Some neocons and pundits appear intent on having John McCain make a 2008 third-party run for the presidency, not because they like him, but because they hate McCain. It's hard to figure why they hate the Arizona senator so much.
Not only is McCain honorable, he's also more frugal about federal spending than the President, making him one of the more conservative potential 2008 contenders.
He has enthusiastically supported the President on Iraq and campaigned tirelessly for Mr. Bush in 2004.
He has supported a strong military.
He also has campaigned with dedication for fellow Republicans.
Apparently, this group doesn't like McCain for several reasons:
(1) His role in the compromise on filibuster of judicial nominations. That only resulted in the confirmation of three conservative judges that Senator Frist's threatened use of the so-called nuclear option was doing nothing to advance;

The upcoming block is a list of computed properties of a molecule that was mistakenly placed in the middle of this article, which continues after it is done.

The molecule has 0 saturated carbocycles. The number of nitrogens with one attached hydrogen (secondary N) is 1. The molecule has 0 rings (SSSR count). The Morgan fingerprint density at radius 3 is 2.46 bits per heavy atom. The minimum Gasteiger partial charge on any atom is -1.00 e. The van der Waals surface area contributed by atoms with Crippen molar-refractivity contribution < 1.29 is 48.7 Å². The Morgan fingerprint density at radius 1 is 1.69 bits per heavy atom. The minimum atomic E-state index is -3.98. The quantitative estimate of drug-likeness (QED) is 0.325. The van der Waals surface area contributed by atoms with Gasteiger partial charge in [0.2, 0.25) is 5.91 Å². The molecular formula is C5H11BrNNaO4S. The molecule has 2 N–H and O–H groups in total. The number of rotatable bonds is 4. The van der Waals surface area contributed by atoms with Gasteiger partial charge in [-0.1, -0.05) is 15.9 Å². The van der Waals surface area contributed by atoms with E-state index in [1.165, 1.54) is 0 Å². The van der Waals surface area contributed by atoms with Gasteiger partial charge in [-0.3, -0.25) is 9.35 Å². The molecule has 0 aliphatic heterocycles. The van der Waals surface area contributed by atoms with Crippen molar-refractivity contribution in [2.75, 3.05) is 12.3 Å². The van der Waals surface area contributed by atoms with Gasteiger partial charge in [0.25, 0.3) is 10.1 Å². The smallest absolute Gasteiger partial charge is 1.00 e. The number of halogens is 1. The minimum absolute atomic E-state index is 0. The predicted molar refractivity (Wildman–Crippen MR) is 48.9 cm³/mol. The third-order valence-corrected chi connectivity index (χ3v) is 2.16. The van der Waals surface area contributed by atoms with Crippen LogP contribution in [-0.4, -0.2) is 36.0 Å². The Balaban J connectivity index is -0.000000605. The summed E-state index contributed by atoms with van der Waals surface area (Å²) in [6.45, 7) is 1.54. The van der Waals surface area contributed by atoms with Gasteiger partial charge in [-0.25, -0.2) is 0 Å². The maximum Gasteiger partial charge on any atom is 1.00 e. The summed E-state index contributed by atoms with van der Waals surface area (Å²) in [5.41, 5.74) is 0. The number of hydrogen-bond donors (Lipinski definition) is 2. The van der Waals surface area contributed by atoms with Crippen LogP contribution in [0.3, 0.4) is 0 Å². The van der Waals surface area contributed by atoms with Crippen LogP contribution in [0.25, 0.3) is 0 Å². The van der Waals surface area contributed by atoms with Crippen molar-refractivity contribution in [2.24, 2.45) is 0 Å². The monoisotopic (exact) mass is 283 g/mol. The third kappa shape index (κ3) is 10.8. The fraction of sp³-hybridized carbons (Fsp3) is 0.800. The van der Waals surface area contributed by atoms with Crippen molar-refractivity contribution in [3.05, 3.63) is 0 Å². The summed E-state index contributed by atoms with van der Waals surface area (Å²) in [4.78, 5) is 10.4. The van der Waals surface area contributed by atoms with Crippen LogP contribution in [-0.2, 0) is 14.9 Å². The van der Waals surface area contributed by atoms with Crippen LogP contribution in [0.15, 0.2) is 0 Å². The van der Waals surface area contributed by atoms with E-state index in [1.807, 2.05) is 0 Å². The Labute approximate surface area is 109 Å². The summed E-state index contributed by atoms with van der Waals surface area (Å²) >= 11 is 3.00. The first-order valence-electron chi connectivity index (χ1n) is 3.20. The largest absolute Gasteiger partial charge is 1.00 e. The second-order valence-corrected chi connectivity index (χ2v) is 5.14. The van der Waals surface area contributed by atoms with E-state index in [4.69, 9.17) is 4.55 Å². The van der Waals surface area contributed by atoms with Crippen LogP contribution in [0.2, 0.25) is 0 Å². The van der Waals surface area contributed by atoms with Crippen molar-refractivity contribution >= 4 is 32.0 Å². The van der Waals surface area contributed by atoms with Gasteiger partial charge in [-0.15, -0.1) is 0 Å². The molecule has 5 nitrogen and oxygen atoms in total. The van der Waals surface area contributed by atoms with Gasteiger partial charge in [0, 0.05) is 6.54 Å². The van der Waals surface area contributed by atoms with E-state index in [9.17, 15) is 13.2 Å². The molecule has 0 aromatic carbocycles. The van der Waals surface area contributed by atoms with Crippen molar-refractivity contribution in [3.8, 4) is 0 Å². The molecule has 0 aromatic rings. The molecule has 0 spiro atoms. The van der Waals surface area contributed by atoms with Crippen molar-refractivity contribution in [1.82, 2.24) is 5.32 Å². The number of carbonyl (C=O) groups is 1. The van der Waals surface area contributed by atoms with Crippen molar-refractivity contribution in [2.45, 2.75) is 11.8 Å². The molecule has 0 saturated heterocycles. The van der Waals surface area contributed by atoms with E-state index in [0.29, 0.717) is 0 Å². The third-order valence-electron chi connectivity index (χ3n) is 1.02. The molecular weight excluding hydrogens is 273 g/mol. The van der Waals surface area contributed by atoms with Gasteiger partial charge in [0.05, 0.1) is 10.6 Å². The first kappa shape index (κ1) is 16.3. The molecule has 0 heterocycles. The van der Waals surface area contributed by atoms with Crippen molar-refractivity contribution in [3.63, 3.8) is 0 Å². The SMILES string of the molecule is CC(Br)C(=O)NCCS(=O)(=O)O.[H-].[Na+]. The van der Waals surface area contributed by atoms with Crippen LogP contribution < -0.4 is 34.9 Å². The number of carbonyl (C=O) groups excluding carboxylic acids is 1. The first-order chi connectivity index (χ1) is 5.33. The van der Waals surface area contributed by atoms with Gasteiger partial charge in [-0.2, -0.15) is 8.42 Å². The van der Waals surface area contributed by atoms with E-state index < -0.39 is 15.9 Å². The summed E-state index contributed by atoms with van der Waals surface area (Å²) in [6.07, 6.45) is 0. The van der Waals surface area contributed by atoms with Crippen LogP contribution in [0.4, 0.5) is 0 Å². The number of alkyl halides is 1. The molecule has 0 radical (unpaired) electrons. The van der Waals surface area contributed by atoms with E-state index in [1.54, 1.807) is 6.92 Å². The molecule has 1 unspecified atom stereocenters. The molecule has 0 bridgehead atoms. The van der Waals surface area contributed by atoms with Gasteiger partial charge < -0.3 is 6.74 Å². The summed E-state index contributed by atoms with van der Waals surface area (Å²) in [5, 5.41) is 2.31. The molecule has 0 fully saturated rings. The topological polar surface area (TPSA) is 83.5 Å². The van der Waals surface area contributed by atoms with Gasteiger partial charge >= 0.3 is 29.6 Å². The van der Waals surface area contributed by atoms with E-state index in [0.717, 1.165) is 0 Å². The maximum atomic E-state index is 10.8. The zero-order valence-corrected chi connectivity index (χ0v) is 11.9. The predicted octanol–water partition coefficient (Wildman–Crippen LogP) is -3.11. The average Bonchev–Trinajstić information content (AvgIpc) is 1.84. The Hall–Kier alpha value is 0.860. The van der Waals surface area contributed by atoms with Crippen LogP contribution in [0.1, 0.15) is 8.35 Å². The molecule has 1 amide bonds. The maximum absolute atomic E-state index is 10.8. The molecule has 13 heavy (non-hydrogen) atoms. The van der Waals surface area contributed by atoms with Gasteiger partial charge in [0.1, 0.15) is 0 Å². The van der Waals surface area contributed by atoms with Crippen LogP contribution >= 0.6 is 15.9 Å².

(2) A PR-boost the senator helped give to a Congress that was suffering nearly record-low approval ratings. McCain, Warner, DeWine, and others caused the Congress to actually function. The neocons who despise McCain so much seem to prefer spectacular losses to substantive victories for their cause.
(3) Some neocons and others disdain McCain for his role in the McCain-Feingold campaign finance legislation. Our campaign finance laws have been questionable for thirty years now and reforming them seems to have only made a botched system worse. It's legitimate to criticize the senator's approach to campaign funding reform from that angle.
However, opponents of McCain-Feingold advance the dubious proposition that limits on campaign spending infringe on freedom of speech. But all these people are saying is that their fat cat friends ought to have more freedom to speak and influence the political process because they've got more money. They believe if you've got the money to pay for it, the more "free" speech you can afford. McCain has rejected such faulty logic and for that he deserves applause, not condemnation.
I can't imagine John McCain running on a third party ticket in 2008. I can imagine him being the Republican nominee for President that year, though...and winning with a very Reagan-like majority.